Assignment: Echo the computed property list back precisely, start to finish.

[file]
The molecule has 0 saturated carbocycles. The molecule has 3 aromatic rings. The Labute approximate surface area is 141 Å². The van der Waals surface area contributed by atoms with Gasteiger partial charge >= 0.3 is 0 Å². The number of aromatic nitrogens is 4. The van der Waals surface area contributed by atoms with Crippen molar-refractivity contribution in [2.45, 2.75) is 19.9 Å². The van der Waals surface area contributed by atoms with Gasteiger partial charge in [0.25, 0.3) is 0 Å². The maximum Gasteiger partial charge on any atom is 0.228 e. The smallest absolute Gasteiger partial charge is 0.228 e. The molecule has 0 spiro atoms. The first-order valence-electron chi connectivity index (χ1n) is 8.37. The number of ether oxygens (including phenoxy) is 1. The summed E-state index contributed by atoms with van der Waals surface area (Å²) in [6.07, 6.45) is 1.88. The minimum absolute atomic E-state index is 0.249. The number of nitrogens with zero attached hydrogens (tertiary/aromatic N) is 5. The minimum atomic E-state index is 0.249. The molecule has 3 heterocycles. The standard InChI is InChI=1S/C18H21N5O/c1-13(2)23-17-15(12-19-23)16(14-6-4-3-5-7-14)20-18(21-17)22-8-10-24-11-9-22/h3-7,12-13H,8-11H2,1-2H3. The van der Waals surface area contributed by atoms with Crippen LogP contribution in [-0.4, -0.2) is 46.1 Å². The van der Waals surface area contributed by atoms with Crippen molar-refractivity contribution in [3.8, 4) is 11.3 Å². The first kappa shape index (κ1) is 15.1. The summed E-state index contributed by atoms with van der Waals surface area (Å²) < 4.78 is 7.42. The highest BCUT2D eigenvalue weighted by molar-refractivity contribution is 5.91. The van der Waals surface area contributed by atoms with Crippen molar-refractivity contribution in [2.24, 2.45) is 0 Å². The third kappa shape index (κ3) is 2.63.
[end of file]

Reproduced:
The molecule has 0 saturated carbocycles. The molecule has 3 aromatic rings. The Labute approximate surface area is 141 Å². The van der Waals surface area contributed by atoms with Gasteiger partial charge >= 0.3 is 0 Å². The number of aromatic nitrogens is 4. The van der Waals surface area contributed by atoms with Crippen molar-refractivity contribution in [2.45, 2.75) is 19.9 Å². The van der Waals surface area contributed by atoms with Gasteiger partial charge in [0.25, 0.3) is 0 Å². The maximum Gasteiger partial charge on any atom is 0.228 e. The smallest absolute Gasteiger partial charge is 0.228 e. The molecule has 0 spiro atoms. The first-order valence-electron chi connectivity index (χ1n) is 8.37. The number of ether oxygens (including phenoxy) is 1. The summed E-state index contributed by atoms with van der Waals surface area (Å²) in [6.07, 6.45) is 1.88. The minimum absolute atomic E-state index is 0.249. The number of nitrogens with zero attached hydrogens (tertiary/aromatic N) is 5. The minimum atomic E-state index is 0.249. The molecule has 3 heterocycles. The standard InChI is InChI=1S/C18H21N5O/c1-13(2)23-17-15(12-19-23)16(14-6-4-3-5-7-14)20-18(21-17)22-8-10-24-11-9-22/h3-7,12-13H,8-11H2,1-2H3. The van der Waals surface area contributed by atoms with Crippen LogP contribution in [-0.4, -0.2) is 46.1 Å². The van der Waals surface area contributed by atoms with Crippen molar-refractivity contribution in [3.8, 4) is 11.3 Å². The first kappa shape index (κ1) is 15.1. The summed E-state index contributed by atoms with van der Waals surface area (Å²) < 4.78 is 7.42. The highest BCUT2D eigenvalue weighted by molar-refractivity contribution is 5.91. The van der Waals surface area contributed by atoms with Crippen molar-refractivity contribution in [2.24, 2.45) is 0 Å². The third kappa shape index (κ3) is 2.63.